For decades, Graue Mill ground wheat, corn, and other grains for local farmers. Today, the Forest Preserve District offers demonstrations of the mill’s historic operations. Before corn can become meal, though, we first have to shell it, or remove the dry kernels from the cob, and one of the fastest ways to do so is to use a corn sheller. The one shown here at the mill is likely from the late 1800s or early 1900s, but U.S. patents for corn shellers date back to the 1830s.

The mill’s corn sheller is basically a wooden box with an iron cylinder on the inside. The cylinder contains two vertical counter-rotating iron wheels fitted with teeth. A hand crank on the side of the box turns the wheels. The corn goes into the top of the machine, and the jagged wheels rapidly shave the kernels from the cob. The kernels then fall through a sheet of mesh wire near the bottom. The cob itself can’t fit through the wire, so it pops out the other end of the cylinder.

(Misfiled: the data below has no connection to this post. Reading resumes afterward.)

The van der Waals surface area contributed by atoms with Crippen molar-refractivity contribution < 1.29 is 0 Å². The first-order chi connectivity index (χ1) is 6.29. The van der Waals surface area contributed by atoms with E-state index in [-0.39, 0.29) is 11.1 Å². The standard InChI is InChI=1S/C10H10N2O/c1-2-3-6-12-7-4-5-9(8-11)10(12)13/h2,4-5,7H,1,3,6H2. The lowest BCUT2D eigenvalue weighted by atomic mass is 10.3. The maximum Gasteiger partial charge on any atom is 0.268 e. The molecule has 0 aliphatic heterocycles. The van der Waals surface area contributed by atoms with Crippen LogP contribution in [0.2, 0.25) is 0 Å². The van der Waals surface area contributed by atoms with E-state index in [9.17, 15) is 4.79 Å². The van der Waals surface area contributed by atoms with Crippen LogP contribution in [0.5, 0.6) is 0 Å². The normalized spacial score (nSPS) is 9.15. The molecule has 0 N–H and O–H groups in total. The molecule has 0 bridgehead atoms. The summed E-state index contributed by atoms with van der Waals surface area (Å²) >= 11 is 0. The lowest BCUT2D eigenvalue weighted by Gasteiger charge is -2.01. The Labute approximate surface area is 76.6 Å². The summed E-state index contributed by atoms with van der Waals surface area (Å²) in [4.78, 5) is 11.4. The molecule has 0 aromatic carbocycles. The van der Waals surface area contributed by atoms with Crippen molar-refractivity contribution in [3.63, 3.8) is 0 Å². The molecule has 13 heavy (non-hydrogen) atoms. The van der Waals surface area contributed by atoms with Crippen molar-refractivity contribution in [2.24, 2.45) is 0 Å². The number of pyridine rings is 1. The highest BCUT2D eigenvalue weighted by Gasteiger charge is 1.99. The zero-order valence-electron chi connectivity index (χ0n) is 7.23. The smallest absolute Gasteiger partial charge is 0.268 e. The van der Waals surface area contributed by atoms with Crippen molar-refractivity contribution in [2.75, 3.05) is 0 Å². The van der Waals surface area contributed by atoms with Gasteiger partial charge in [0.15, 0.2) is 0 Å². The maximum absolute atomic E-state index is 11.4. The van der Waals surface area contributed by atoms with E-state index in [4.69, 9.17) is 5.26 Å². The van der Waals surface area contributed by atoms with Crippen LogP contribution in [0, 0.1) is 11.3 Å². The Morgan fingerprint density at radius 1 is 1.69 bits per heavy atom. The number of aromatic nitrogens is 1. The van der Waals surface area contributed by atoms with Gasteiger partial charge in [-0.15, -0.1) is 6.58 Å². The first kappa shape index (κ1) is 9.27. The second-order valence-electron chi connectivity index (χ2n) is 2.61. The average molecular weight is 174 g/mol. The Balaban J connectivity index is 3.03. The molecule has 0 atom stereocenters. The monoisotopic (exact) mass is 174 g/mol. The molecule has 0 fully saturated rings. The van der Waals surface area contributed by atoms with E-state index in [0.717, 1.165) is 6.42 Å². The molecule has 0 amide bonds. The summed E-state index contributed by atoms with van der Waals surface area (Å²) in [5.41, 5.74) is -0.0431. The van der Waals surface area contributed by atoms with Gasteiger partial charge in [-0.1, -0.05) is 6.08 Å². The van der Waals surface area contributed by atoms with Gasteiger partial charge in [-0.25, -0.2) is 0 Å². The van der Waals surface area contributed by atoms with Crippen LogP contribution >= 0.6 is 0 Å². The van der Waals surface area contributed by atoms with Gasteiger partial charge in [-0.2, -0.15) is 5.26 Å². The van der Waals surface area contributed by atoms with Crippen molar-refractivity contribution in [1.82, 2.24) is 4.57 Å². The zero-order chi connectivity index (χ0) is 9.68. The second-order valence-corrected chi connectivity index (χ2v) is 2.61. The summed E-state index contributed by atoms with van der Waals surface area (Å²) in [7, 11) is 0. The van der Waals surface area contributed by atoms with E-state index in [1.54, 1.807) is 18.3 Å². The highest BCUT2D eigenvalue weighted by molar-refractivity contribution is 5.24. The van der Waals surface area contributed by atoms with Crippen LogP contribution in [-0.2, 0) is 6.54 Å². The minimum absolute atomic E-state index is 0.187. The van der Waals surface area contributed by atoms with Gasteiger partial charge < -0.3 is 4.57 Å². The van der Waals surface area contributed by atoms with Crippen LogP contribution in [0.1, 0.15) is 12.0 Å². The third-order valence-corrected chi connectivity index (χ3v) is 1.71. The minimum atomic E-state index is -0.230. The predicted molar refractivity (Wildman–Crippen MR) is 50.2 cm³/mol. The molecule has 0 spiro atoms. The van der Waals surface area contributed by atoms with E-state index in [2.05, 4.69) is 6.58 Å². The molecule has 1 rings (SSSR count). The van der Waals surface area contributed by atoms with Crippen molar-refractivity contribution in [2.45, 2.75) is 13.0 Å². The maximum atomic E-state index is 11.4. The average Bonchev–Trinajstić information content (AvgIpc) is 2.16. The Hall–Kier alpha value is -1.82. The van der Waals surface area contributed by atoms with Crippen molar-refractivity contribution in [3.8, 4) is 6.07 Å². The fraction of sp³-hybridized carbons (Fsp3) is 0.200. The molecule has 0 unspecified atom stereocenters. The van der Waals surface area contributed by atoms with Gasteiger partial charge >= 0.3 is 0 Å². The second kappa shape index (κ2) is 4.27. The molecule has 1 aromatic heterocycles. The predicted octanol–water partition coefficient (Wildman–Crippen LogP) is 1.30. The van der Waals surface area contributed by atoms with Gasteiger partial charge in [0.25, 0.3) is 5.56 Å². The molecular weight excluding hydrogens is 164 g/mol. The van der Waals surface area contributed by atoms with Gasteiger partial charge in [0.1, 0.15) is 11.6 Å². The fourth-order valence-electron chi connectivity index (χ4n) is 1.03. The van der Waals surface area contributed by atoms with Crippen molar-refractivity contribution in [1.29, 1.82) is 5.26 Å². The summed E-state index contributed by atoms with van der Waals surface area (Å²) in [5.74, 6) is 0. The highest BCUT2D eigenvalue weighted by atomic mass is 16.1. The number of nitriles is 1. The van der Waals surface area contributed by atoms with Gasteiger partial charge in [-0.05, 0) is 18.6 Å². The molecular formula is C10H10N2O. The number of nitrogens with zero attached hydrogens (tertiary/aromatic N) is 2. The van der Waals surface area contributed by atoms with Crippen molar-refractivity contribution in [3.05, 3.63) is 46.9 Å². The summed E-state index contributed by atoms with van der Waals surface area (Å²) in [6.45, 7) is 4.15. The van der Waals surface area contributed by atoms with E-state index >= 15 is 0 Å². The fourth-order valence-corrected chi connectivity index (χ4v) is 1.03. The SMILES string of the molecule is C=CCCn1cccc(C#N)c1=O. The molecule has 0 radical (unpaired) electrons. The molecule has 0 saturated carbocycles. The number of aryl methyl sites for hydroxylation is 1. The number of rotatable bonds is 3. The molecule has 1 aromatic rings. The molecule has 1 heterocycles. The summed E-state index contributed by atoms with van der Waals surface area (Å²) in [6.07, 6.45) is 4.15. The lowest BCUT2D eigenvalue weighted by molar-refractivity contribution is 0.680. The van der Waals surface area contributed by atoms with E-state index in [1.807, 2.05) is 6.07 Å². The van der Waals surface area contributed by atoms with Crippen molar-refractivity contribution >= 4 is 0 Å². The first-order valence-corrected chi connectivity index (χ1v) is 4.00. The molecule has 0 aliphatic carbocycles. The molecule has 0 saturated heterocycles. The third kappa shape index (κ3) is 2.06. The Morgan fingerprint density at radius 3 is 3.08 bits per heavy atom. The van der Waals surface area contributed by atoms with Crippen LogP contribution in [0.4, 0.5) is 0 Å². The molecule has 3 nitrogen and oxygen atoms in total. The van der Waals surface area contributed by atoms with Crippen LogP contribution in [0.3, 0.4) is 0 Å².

To see corn shelling in action and other milling demonstrations, visit the Graue Mill and Museum at Fullersburg Woods Thursdays and Fridays from 10 a.m. to 4 p.m. and Saturdays and Sundays from noon to 4 p.m.

corn sheller at Graue Mill and Museum

The Bridges of Hidden Lake

In June the Forest Preserve District celebrated the reopening of two popular bridges at Hidden Lake. Both were removed in 2022 due to structural issues. One was replaced last fall with a 50-by-14-foot prefabricated bridge (shown above). The other, a historic cast- and wrought-iron structure and the only known one of its kind in the Chicago region, was sent off-site to be refurbished. The structure was manufactured by the King Iron Bridge Company of Cleveland, Ohio, which only built this type of bowstring truss bridge during the 1870s. It’s reinstallation this spring means it will again be able to serve trail users for decades to come.